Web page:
Following info and pics courtesy Cezar VY0M.
For those interested to know a little more about how everything went on Melville, here is the short version account. First station was logged on Aug 4 at 20:24 UTC, and the last on Aug 11 at 9:25 UTC. VY0M made over 4500 QSOs with stations in about 80 DXCCs. Detailed statistics will be posted in due course. During the first two days the propagation was great, which was the reason why I spent most of the time in SSB. However, the propagation went bad for the next three days, when I spent hours CQing at various times, on different bands, making only few contacts. After that the propagation improved, and the last couple of days were also rewarding. Vast majority of the contacts were made on 20m, although I spent a little bit of time on 17 and 30m, with modest results.
The weather was cold, between 0C at night and 3C during the day. I operated from an unheated tent used by the scientific team for storage of their equipment (see photos in the Gallery section). The site coordinates were: 74o54’09.5” N, 109o36’05.0”W. Every now and then I had to go inside the main tent, which was heated, where people gathered in the evening and dinner was served, in order to warm myself a little. I had warm clothing, since I expected this type of weather. However, I forgot about the Arctic wind! It was whipping hard, and the first two days were particularly difficult.
Two days into the operation, due to unforeseen circumstances, we found ourselves in a gas shortage situation, which required a re-evaluation and careful planning of everyone’s needs. Luckily, this coincided with a drop in HF propagation conditions, and so only marginally affected my radio operation. By the time the propagation recovered, we had already discovered a full gas canister which somehow went unaccounted, and to everyone’s relief things were back on track.
The scientific work was carried out by different teams, which were gone most of the day to install or check equipment, and collect data from various sites around the camp. We all gathered in the evening though, both for dinner and socializing. A huge thank you to the entire group for having treated me as one of them.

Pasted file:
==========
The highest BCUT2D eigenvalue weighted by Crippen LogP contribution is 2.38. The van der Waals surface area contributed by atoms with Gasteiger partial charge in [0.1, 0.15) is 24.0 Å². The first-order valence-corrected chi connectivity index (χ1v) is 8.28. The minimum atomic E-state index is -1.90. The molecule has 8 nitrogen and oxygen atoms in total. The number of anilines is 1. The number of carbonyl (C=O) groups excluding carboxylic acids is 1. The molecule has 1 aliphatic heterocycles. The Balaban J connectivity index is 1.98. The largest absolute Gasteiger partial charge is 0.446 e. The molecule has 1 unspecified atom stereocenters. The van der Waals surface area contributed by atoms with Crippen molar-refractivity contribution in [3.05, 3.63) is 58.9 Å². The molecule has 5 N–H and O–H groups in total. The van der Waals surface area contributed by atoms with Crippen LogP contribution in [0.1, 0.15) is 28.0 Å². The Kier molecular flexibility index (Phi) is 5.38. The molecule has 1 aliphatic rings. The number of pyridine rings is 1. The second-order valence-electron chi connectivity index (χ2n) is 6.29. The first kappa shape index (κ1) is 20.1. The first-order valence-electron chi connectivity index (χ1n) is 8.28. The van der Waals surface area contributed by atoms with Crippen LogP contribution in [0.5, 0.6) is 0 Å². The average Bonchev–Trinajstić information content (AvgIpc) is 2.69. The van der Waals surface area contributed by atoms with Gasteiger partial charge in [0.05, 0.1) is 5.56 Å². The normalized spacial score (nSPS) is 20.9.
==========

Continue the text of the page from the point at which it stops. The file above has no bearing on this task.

The day before I arrived, a pack of wolves fed on a dead muskox less than a kilometer from the camp. Other than geese, I haven’t seen other wildlife for an entire week. But this changed just before my departure. Only 15 minutes prior to my extraction plane to land, a polar bear was spot at 600-700 m from the camp, very slowly coming toward us. While the teams have shotguns in case of a close encounter with a polar bear, the position of the camp was specifically chosen 4-5 km inland to minimize the likelihood of such an event. Worth noting, in 12 years of spring and summer work around the camp, no polar bear was ever spot inland. While the plane’s engines scared the animal off for the time being, will the animal return?…
I wish to thank from the bottom of my heart to all the IOTA chasers who sent me nice and encouraging messages. I am very happy for those who were able to contact this operation, but I want you to know that I do sincerely share the sadness of those who weren’t favored by the propagation conditions.
The electronic log for VY0/VE3LYC (NA-009) is ready, along with 60% of that for VY0M (NA-248). I want to have them both uploaded to ClubLog this weekend, and I will post a confirmation note on this website.
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